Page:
On September 18, the SEC’s Linda Chatman Thomsen, Director of the Division of Enforcement, testified before the U.S. House of Representatives Committee on Financial Services. Thomsen’s testimony focused on the SEC’s response to the meltdown of the auction rate securities market in mid-February 2008.
Thomsen praised the “tremendous level of cooperation by state and federal regulators” to arrive at early and comprehensive solutions to a market-wide problem. She stated that the SEC’s Enforcement Division formed a nationwide “ARS Working Group” made up of dozens of professionals to coordinate the various investigations and to facilitate the sharing of information and experience among staff at Headquarters and our Regional Offices. She stated that because of the SEC’s work to help secure settlements with UBS, Citigroup, Wachovia, and Merrill Lynch, over $40 billion in liquidity will be made available to tens of thousands of customers in the near future.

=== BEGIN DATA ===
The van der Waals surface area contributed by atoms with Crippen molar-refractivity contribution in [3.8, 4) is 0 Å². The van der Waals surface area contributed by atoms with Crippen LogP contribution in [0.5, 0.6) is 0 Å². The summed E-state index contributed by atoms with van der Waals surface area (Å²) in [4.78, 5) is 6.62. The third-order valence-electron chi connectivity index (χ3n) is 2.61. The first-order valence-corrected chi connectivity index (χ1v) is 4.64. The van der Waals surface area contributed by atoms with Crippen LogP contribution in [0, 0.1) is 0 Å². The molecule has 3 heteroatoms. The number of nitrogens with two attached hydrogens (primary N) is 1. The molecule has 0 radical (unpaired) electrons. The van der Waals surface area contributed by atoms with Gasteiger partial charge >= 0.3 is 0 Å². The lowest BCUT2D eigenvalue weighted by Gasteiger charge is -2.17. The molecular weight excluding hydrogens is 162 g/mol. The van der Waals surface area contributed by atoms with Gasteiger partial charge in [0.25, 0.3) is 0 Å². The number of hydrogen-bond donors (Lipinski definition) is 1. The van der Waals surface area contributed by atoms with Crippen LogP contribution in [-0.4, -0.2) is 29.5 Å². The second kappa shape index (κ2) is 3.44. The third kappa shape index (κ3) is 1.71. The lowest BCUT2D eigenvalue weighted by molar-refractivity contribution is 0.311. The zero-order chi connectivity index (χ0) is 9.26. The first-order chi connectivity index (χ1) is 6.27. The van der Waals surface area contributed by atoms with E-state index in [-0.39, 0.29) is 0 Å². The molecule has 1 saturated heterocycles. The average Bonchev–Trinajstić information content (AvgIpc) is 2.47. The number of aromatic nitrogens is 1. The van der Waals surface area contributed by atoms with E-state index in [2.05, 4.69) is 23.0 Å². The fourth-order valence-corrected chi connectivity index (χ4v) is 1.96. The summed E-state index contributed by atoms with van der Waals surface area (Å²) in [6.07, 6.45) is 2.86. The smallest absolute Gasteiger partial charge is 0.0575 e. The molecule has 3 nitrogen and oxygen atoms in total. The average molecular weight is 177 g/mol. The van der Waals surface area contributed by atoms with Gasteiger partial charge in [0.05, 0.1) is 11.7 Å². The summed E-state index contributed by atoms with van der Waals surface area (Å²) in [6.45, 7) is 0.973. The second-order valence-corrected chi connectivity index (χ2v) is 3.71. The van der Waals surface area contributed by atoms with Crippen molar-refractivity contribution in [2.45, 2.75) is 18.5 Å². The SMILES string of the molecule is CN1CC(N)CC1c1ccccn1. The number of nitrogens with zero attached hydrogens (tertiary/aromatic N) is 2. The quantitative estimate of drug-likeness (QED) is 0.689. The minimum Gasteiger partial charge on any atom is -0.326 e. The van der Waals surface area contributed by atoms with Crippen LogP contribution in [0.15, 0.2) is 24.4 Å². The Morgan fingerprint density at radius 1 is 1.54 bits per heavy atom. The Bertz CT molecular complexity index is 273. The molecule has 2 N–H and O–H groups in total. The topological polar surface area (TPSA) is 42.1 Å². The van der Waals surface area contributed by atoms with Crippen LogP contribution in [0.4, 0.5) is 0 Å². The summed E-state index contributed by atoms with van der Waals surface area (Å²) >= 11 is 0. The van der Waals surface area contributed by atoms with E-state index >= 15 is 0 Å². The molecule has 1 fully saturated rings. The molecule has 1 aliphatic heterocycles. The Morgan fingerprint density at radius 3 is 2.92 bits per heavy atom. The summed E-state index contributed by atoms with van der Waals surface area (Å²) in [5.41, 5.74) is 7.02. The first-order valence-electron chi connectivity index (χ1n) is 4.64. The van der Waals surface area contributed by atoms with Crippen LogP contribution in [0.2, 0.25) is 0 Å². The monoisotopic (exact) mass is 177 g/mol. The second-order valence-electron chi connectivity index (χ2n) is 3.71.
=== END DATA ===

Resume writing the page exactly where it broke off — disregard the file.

Thomsen also testified that with respect to the settling firms and other firms under investigation, the SEC’s focus is shifting to the conduct of particular individuals. “The Commission will seek to hold individuals accountable if they violated the federal securities laws. Individual accountability provides a additional and powerful deterrent to others on Wall Street who might consider engaging in similar improper conduct.”
Beyond the ARS arena, Thomsen testified that the Enforcement Division’s Subprime Working Group is presently conducting more than 50 investigations in the subprime area in three broad categories: first, those involving subprime lenders; second, those involving investment banks, credit rating agencies, insurers and others involved in the securitization process; and third, those involving banks and broker-dealers who sold mortgage-backed investments to the public.